DeBartolo Center enhances teaching of the performance arts


Peter Holland and Craig Cramer predicted that performing arts instruction at Notre Dame would be significantly enhanced by the opening of the Marie P. DeBartolo Center. But the first performance venue built on campus in 100 years and officially opened 100 days before Christmas 2004 also has become, for some faculty, the gift that keeps on giving.

“It is thrilling to come to work in the performing arts center each day,” said Holland, the Film, Television and Theatre (FTT) department chair. “We now have the facilities we need.”

The 150,000-square-foot teaching facility is home to FTT and the Department of Musics orchestra, Glee Club, chamber orchestra, ND Chorale, and organ program. Performance venues include a 900-seat concert hall, 350-seat theater, 200-seat cinema, 100-seat black-box performance space, and 100-seat hall designed specifically for a handcrafted 2,550-pipe organ.

In addition to the five performance venues, all of which double as instructional spaces, there are classrooms, editing studios, a recording studio, a scene and prop construction shop, a sound stage, costume shop, design lab, lighting lab, and music and theater rehearsal halls.

At the end of his first semester teaching in the center, Holland noted that there is yet a great deal to learn about how to teach in the new facilities.

“We are on a steep learning curve, but the excitement will not let up,” he said.

Benefits to FTT students, according to Holland, have been enormous.

“Film classes can now screen film extracts and have lab screenings on a big screen instead of a TV monitor,” he said. “Students now see film as film, not as something cut down (in ratio and size) for TV. They edit their films in excellent separate editing suites. Our theatre students make scenery and costumes in superb shops. They are able to direct their class projects for directing courses in a state-of-the-art black-box theatre.”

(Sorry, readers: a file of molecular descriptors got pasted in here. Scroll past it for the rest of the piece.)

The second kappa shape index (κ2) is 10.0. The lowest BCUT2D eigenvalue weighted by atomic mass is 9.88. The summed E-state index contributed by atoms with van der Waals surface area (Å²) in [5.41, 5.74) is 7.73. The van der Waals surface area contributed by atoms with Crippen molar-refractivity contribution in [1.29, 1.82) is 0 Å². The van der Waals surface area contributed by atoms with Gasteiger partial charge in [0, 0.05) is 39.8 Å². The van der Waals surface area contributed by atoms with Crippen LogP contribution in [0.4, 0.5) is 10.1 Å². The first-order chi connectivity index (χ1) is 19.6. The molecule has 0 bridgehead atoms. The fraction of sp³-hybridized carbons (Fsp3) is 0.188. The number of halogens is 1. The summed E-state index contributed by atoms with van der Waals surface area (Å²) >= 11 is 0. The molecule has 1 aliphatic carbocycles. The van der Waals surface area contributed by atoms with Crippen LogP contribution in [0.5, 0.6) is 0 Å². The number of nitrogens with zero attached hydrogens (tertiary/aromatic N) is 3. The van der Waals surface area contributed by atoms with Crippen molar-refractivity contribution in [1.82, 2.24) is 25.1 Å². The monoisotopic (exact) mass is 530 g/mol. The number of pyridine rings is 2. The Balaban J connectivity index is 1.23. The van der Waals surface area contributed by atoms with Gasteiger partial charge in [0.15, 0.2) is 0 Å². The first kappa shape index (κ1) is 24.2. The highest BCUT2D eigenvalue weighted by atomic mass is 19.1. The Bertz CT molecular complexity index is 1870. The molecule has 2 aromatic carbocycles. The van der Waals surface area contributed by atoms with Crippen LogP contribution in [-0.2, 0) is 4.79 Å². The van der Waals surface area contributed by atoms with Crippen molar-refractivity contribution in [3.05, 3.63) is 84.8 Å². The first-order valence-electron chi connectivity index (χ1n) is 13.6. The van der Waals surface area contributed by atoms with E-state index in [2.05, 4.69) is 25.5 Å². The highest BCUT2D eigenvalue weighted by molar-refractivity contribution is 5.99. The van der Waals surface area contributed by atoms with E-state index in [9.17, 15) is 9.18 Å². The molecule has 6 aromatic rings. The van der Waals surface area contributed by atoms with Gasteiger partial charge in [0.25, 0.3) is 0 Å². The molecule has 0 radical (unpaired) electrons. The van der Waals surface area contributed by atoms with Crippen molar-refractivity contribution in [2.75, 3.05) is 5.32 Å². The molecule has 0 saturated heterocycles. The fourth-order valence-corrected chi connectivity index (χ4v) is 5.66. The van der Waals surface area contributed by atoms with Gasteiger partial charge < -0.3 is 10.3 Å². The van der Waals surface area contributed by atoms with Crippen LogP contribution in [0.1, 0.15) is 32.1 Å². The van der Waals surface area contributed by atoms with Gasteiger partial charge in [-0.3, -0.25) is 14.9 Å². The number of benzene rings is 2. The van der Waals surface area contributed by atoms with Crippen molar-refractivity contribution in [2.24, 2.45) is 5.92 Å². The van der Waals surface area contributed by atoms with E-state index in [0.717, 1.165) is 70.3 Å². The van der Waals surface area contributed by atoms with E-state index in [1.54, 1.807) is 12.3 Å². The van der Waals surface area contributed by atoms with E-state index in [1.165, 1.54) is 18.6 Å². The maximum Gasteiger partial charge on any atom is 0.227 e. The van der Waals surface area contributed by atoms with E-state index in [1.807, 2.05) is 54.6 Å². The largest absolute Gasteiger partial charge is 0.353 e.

Senior FTT major Mike Dolson recalls less-accommodating digs in Washington Hall last year. “Its now a lot easier to load sets. We now have a full size garage,” he said. Dolson, who hopes to have a career on stage after graduation, predicts the new facility will attract talented students and scholars to Notre Dame.

Cramer, professor of organ in the Department of Music, expressed similar excitement about the centers Reyes Organ and Choral Hall.

“It is one of the most significant organ facilities in the United States,” he said.

The room was designed around the acoustics.

“They are almost ideal for the organ,” Cramer said.

Built by Paul Fritts of Tacoma, Wash., the organ is “one of the finest teaching instruments in the country,” Cramer said.

After his first semester of teaching organ in Reyes Hall, Cramer confidently places Notre Dame at the vanguard of organ and sacred music.

“The students are thrilled, and they have adapted very quickly to the new organ,” he said. “A fine organ is a great teacher.”

Both Holland and Cramer credit the DeBartolo Centers executive director, John Haynes, and his administrative team for support of their program goals. “I would not trade them and their vast experience for anything,” Cramer said. “It has been a smooth transition, and from where I sit, I cannot think of a better place to work.”

“The one challenge that was unforeseen in planning,” Holland said, “was dealing with all the visitors who desperately want to see the space when some of us are trying to work quietly in our offices on weekends.”

The DeBartolo Centers director of audience development, Tom Barkes, was pleased with first semester response to the new performance venues.

“Each space got raves from its audience,” he said.

“Performers have been overheard saying word is getting around that this is a special place to play.”

Students are visibly energized by their new learning laboratory, and performing arts faculty members are staying after hours and showing up on weekends.

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